A federal appellate court should leave in place a recent ruling by three judges who said President Donald Trump violated the First Amendment by blocking critics on Twitter, the Knight Institute at Columbia University argues.
The judges “correctly held that President Trump and his White House staff operate the @realDonaldTrump account in an official capacity, that their official operation of the account has established a public forum for expression, and that their blocking of critics from that forum violates the First Amendment’s prohibition on viewpoint discrimination,” the Knight Institute writes in papers filed late last week with the 2nd Circuit Court of Appeals.
The organization is asking the 2nd Circuit to reject the White House’s request for a new hearing “en banc,” meaning in front of all or most of the court’s 14 judges.
The legal fight dates to 2017, when the Knight Institute sued Trump on behalf of seven critics who were blocked from the @realDonaldTrump Twitter account. The organization argued that the blocks violated the critics’ free speech rights.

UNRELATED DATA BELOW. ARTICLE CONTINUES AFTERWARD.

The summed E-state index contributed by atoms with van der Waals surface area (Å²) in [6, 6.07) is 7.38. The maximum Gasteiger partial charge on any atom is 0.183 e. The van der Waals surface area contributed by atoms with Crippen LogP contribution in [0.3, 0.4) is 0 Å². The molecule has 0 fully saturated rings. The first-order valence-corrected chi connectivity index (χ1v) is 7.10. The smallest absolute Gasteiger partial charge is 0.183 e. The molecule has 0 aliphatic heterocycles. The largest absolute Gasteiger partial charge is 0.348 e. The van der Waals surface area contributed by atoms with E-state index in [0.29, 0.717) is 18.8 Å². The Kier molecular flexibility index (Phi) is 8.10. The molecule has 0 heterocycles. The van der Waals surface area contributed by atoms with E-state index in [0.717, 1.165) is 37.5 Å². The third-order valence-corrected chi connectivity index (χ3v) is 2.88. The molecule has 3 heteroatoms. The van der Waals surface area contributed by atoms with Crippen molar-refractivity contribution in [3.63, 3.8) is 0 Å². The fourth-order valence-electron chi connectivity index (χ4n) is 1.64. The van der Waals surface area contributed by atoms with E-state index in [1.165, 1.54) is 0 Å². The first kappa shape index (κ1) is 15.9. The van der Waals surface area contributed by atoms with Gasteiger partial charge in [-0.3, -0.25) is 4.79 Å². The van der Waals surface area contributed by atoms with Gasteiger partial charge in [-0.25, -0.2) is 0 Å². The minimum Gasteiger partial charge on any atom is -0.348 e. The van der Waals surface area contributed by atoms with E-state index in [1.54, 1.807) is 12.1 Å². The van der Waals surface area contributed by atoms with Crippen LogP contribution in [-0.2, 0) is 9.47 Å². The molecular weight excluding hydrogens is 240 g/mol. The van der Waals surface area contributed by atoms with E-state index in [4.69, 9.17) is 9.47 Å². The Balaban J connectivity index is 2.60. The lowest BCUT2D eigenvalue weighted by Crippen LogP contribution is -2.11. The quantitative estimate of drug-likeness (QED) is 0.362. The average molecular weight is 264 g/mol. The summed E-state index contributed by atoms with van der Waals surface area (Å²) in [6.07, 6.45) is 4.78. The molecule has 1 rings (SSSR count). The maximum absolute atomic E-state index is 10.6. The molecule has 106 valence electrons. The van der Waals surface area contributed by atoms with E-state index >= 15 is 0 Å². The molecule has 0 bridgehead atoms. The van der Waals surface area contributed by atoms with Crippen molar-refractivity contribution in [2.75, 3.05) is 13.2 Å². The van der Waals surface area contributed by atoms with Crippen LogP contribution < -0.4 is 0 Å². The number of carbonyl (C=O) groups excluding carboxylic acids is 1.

The White House argued the lawsuit should be dismissed for several reasons. Among others, the administration said Trump acts in a “personal” capacity, as opposed to an official one, when he blocks people on social media.
A three-judge panel of the 2nd Circuit rejected the White House’s argument. In a ruling issued in July, they said there was “overwhelming” evidence of the account’s official nature. The judges noted that since becoming president, Trump has used the account almost daily to communicate about his administration, announce policy changes and foreign policy initiatives.
The Knight Institute argues in its new papers that the court has no reason to reconsider that finding.
“The panel rightly concluded that ‘overwhelming’ and undisputed factual evidence in the record shows that the @realDonaldTrump account is used as an ‘important tool of governance and executive outreach,’” the organization writes. “Contrary to the government’s contention, the case does not warrant rehearing en banc simply because the president is a party, or because the panel’s opinion will guide other courts.”